Not an American
No, I am not an American. I was born and raised in the US, and will probably die here, but I am not an American.
In a giant box hardware store, I approached the heavy hand tools rack: shovels, sledge hammers, axes, that sort of thing. There was a new style of ax hanging on the rack. Another man was there admiring the display. I took the ax out, felt its heft. In one hand, I held it behind my back as if to swing and chop downward in front of me. It was a tad light, but I liked the way the blade was cast extra wide and how the edge was ground. I’ll try to buy one like that with my next paycheck if nothing better comes along. The man asked me about it and we discussed the differences between various types of axes and how they should be used.
By the way the conversation went, you would not know he was of a different race. It didn’t matter at that moment; we met on common ground, speaking the same language with pretty much the same accent, etc. A moment later he was talking to his wife. What I overheard was familiar in one sense, but radically different from the man who just finished chatting with me about working with axes. I was totally unsurprised; the man was black.
The ways in which we as humans overlap are actually more varied than the ways in which we can differ. But our human differences are more fundamental than is recognized by popular social orthodoxy. Could I live in his world? Sure, if it was worth it for some reason. He certainly had no trouble entering mine; that’s what he did by choosing to address me in “white talk.” He could have spoken in some other patois and I would not have batted an eye, would have understood and talked with him just the same. He did what he felt was best for the moment. I doubt any of us could answer why we might choose one path or another in the minute risks of such situations. We calculate from our own inner perceptions. That’s how it is. Was he an oppressed minority, forced to cater to the whims of an arrogant race? Only in the wild imaginations of a tiny few whiners. He could have chosen any number of options, but seemed to enjoy our conversation. He told me all sorts of details of his life which weren’t necessary, but served to open channels of understanding. At that moment, we were men talking about manly things we did with axes and stuff, and we shared a mutual manly respect.
Any crusade to change and improve things is doomed, built on false motives. That’s because a crusade is always wrong. Every crusade has the intent of forcing someone else to surrender something. It won’t matter which of the options is closer to perfection, no matter how you measure such things. The problem is so fundamental, it won’t matter which flavor of culture or civilization you represent. The problem is that this world is permanently broken and cannot possibly be fixed. God said so, in no uncertain terms, but people insist on missing that. He also offered a general outline of optimal existence, the path of least sorrow, and people ignore that, too.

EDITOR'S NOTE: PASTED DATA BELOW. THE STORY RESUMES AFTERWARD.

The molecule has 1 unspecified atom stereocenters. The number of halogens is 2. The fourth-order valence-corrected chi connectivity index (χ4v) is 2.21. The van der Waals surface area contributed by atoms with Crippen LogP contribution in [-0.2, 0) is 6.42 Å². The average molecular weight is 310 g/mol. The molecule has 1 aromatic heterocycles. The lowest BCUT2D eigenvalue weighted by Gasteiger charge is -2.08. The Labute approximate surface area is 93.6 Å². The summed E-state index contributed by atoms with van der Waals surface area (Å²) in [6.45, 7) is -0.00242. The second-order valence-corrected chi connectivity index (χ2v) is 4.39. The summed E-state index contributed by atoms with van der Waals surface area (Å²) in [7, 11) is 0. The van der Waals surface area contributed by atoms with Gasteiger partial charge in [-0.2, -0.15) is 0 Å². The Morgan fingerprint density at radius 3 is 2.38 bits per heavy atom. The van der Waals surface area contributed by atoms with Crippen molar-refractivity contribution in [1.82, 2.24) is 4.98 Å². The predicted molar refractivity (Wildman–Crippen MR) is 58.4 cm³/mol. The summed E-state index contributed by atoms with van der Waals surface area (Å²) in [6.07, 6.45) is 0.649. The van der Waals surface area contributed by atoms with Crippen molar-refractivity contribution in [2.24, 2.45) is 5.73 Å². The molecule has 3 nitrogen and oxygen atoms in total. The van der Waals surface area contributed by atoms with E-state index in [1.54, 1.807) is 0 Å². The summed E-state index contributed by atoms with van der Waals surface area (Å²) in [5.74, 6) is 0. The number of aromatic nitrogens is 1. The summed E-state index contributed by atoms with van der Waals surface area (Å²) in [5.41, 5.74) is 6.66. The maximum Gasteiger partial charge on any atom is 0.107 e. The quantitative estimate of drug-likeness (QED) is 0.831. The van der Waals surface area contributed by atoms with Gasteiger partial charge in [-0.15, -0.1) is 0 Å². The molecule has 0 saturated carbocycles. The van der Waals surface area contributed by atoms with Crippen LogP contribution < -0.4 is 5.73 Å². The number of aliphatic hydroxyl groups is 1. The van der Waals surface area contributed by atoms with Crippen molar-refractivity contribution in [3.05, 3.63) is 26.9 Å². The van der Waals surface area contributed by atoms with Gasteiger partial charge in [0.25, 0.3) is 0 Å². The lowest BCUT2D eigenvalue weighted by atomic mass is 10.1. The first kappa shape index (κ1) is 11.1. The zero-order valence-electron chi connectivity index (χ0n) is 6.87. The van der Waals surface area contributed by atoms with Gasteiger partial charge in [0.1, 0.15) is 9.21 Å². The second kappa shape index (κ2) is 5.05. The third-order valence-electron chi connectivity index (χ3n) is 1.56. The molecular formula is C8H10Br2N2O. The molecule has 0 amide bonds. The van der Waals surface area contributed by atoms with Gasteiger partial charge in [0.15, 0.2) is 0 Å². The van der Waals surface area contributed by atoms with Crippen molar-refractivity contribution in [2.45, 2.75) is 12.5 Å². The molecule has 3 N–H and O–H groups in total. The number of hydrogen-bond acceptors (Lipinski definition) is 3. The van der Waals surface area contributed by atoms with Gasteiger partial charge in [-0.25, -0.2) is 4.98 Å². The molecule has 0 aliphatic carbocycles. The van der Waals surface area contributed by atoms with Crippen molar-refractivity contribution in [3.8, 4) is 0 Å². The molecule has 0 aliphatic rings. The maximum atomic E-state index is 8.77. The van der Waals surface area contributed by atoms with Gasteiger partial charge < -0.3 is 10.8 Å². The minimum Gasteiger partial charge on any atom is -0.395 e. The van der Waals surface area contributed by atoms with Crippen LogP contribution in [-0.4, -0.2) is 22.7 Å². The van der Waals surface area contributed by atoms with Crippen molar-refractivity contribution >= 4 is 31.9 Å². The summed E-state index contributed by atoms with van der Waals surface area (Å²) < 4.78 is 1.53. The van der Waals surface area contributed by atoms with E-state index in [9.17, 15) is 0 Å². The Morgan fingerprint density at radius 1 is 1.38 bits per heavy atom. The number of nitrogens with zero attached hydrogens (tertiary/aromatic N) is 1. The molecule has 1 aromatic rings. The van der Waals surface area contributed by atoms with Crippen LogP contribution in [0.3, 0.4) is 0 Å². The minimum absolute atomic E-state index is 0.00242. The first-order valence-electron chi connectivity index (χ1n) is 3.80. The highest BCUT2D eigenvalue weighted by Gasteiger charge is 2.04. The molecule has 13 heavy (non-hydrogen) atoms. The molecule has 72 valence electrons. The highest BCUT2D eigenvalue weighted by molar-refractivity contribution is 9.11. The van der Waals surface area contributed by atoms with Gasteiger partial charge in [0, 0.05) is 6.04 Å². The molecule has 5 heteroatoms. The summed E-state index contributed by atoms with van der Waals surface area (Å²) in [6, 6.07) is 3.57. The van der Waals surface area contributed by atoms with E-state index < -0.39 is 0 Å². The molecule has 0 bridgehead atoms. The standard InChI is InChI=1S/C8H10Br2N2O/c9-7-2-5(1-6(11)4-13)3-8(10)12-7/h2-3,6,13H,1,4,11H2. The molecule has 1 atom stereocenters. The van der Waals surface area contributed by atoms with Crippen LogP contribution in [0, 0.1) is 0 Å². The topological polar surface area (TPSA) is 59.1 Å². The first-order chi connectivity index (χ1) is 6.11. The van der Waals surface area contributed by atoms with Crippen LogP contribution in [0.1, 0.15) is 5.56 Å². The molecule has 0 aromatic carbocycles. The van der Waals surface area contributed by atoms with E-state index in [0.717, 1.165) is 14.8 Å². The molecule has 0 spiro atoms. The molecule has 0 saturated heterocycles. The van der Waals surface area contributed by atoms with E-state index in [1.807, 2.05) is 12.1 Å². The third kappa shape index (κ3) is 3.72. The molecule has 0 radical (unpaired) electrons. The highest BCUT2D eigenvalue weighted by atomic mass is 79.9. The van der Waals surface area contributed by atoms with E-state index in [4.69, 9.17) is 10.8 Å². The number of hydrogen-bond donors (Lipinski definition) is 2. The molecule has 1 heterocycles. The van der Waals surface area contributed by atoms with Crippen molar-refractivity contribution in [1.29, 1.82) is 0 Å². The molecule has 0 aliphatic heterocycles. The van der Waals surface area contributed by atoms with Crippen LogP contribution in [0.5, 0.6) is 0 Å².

My personal identity is tied to that path, as best I can understand it. I’m a Christian Mystic, a man Not of This World. I don’t take seriously any human concern as typically recognized. The only thing I take seriously is glorifying God in the prescribed fashion, pointing all eyes to another plane of existence. Doing so means I have to reject the importance of any other factor of human identity. My citizenship in some particular political entity on earth means nothing by comparison.
So was that fellow in the hardware store was racist by presuming on the probabilities based on my appearance? Would he have taken umbrage if I had initiated the conversation and done the same thing? I have no idea and I don’t really care. He wanted something from me and made a guess how he could get it. So far as I know, he got what he was after. He showed distinct signs of not wanting to end the conversation. Nor was it essential I stop the conversation by trotting out the Four Spiritual Laws of maybe the Roman Road and evangelize as most American Christians might, if they followed their own religious apprehensions. I definitely want no part of Decision Theology. God’s glory isn’t in that, either. It’s just another flavor of cultural arrogance pretending to be from the Bible. I’m willing to bet that man was already well endowed with his own version of that, given what few clues I could gather on the question.
Pretty messed up that such thoughts would pass through my mind? Maybe so, but awareness is simply the result of my own peculiar experiences in life, and so it was with him. You can read a million things into every little element of your daily experience. After being hammered by vast hordes of fools bearing tons of propaganda, it’s easy to get lost. Instead, it’s more sane to say simply that I’m not an American, whatever that means, simply because I know I’m none of the things everyone else seems to claim about it.
I belong to another nation, scattered throughout this world by God’s design. There will come a time and place when all this is over. I’m looking forward to that. In the meantime, I have His standards for living here, and those standards include a conscious rejection of even the most fundamental assumptions about reality as found among the majority of those who reveal their assumptions. Sadly, if I simply say I’m a Christian, that would only confuse things in most people’s minds. It’s the same reason John the Baptist denied he was the Second Elijah. He was, but saying so would mean embracing the false ideas of those who were asking. But I have to say something because that’s part of what God requires of me. Sometimes I state it pointedly; at other times, I simply show it.
Whatever you want to make of my identity, it starts with being alien to this world, the whole thing.